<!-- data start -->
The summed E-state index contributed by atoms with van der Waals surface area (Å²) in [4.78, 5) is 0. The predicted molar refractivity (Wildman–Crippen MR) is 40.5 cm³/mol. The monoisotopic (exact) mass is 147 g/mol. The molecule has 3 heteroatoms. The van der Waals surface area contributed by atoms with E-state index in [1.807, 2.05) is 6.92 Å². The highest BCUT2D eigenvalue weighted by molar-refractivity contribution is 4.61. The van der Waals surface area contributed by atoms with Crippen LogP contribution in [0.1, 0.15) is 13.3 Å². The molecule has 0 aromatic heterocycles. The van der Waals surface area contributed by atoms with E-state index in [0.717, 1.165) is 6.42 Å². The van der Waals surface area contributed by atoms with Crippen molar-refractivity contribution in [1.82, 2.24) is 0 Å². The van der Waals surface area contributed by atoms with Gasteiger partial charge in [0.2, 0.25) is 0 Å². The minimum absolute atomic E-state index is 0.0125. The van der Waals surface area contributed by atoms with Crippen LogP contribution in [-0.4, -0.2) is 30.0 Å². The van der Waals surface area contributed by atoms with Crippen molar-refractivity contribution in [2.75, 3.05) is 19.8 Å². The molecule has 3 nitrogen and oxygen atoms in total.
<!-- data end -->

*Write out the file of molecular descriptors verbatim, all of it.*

The summed E-state index contributed by atoms with van der Waals surface area (Å²) in [4.78, 5) is 0. The predicted molar refractivity (Wildman–Crippen MR) is 40.5 cm³/mol. The monoisotopic (exact) mass is 147 g/mol. The molecule has 3 heteroatoms. The van der Waals surface area contributed by atoms with E-state index in [1.807, 2.05) is 6.92 Å². The highest BCUT2D eigenvalue weighted by molar-refractivity contribution is 4.61. The van der Waals surface area contributed by atoms with Crippen LogP contribution in [0.1, 0.15) is 13.3 Å². The molecule has 0 aromatic heterocycles. The van der Waals surface area contributed by atoms with E-state index in [0.717, 1.165) is 6.42 Å². The van der Waals surface area contributed by atoms with Crippen molar-refractivity contribution in [1.82, 2.24) is 0 Å². The van der Waals surface area contributed by atoms with Gasteiger partial charge in [0.2, 0.25) is 0 Å². The minimum absolute atomic E-state index is 0.0125. The van der Waals surface area contributed by atoms with Crippen LogP contribution in [-0.4, -0.2) is 30.0 Å². The van der Waals surface area contributed by atoms with Crippen molar-refractivity contribution in [2.75, 3.05) is 19.8 Å². The molecule has 3 nitrogen and oxygen atoms in total.